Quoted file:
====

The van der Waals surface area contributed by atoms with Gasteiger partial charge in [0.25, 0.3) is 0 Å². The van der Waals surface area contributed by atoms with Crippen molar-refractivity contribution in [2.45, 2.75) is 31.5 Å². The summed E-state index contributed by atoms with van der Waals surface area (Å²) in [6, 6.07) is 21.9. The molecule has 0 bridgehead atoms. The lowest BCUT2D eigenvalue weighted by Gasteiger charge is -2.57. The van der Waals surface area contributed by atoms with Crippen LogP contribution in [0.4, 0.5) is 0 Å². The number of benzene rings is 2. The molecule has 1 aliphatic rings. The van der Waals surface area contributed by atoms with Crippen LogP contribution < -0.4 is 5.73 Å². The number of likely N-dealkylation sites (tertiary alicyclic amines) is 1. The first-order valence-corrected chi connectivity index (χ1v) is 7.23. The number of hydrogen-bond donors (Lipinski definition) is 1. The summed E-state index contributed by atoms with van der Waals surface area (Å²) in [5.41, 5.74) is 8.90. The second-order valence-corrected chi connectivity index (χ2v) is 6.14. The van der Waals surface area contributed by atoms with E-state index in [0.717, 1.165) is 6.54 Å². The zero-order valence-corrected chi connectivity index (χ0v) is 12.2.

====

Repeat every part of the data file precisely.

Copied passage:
The van der Waals surface area contributed by atoms with Gasteiger partial charge in [0.25, 0.3) is 0 Å². The van der Waals surface area contributed by atoms with Crippen molar-refractivity contribution in [2.45, 2.75) is 31.5 Å². The summed E-state index contributed by atoms with van der Waals surface area (Å²) in [6, 6.07) is 21.9. The molecule has 0 bridgehead atoms. The lowest BCUT2D eigenvalue weighted by Gasteiger charge is -2.57. The van der Waals surface area contributed by atoms with Crippen LogP contribution in [0.4, 0.5) is 0 Å². The number of benzene rings is 2. The molecule has 1 aliphatic rings. The van der Waals surface area contributed by atoms with Crippen LogP contribution < -0.4 is 5.73 Å². The number of likely N-dealkylation sites (tertiary alicyclic amines) is 1. The first-order valence-corrected chi connectivity index (χ1v) is 7.23. The number of hydrogen-bond donors (Lipinski definition) is 1. The summed E-state index contributed by atoms with van der Waals surface area (Å²) in [5.41, 5.74) is 8.90. The second-order valence-corrected chi connectivity index (χ2v) is 6.14. The van der Waals surface area contributed by atoms with E-state index in [0.717, 1.165) is 6.54 Å². The zero-order valence-corrected chi connectivity index (χ0v) is 12.2.